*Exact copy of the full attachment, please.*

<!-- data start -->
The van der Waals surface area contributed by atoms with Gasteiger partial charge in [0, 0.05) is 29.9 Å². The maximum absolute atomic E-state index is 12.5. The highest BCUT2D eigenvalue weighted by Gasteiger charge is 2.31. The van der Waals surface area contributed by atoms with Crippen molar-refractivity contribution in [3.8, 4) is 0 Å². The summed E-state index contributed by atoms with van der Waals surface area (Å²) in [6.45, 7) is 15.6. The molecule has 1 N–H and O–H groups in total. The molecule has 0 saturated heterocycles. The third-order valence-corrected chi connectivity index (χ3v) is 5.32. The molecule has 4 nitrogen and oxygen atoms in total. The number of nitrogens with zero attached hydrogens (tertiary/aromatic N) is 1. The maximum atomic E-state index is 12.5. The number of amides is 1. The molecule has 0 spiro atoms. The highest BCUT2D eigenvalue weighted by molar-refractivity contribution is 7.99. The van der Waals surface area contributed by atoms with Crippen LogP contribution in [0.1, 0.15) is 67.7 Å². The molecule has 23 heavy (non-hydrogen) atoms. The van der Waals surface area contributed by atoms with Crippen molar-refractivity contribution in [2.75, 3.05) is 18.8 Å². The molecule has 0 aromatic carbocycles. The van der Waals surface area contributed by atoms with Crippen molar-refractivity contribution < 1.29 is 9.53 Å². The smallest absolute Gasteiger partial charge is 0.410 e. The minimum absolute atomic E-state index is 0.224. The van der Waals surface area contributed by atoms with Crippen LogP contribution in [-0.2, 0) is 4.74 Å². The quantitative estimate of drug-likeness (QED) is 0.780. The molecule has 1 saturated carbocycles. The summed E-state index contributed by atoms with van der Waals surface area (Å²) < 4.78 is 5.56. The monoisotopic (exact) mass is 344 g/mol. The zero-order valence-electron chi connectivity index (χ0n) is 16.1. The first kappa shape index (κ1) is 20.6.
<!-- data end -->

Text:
The van der Waals surface area contributed by atoms with Gasteiger partial charge in [0, 0.05) is 29.9 Å². The maximum absolute atomic E-state index is 12.5. The highest BCUT2D eigenvalue weighted by Gasteiger charge is 2.31. The van der Waals surface area contributed by atoms with Crippen molar-refractivity contribution in [3.8, 4) is 0 Å². The summed E-state index contributed by atoms with van der Waals surface area (Å²) in [6.45, 7) is 15.6. The molecule has 1 N–H and O–H groups in total. The molecule has 0 saturated heterocycles. The third-order valence-corrected chi connectivity index (χ3v) is 5.32. The molecule has 4 nitrogen and oxygen atoms in total. The number of nitrogens with zero attached hydrogens (tertiary/aromatic N) is 1. The maximum atomic E-state index is 12.5. The number of amides is 1. The molecule has 0 spiro atoms. The highest BCUT2D eigenvalue weighted by molar-refractivity contribution is 7.99. The van der Waals surface area contributed by atoms with Crippen LogP contribution in [0.1, 0.15) is 67.7 Å². The molecule has 23 heavy (non-hydrogen) atoms. The van der Waals surface area contributed by atoms with Crippen molar-refractivity contribution in [2.75, 3.05) is 18.8 Å². The molecule has 0 aromatic carbocycles. The van der Waals surface area contributed by atoms with Crippen molar-refractivity contribution < 1.29 is 9.53 Å². The smallest absolute Gasteiger partial charge is 0.410 e. The minimum absolute atomic E-state index is 0.224. The van der Waals surface area contributed by atoms with Crippen LogP contribution in [-0.2, 0) is 4.74 Å². The quantitative estimate of drug-likeness (QED) is 0.780. The molecule has 1 saturated carbocycles. The summed E-state index contributed by atoms with van der Waals surface area (Å²) < 4.78 is 5.56. The monoisotopic (exact) mass is 344 g/mol. The zero-order valence-electron chi connectivity index (χ0n) is 16.1. The first kappa shape index (κ1) is 20.6.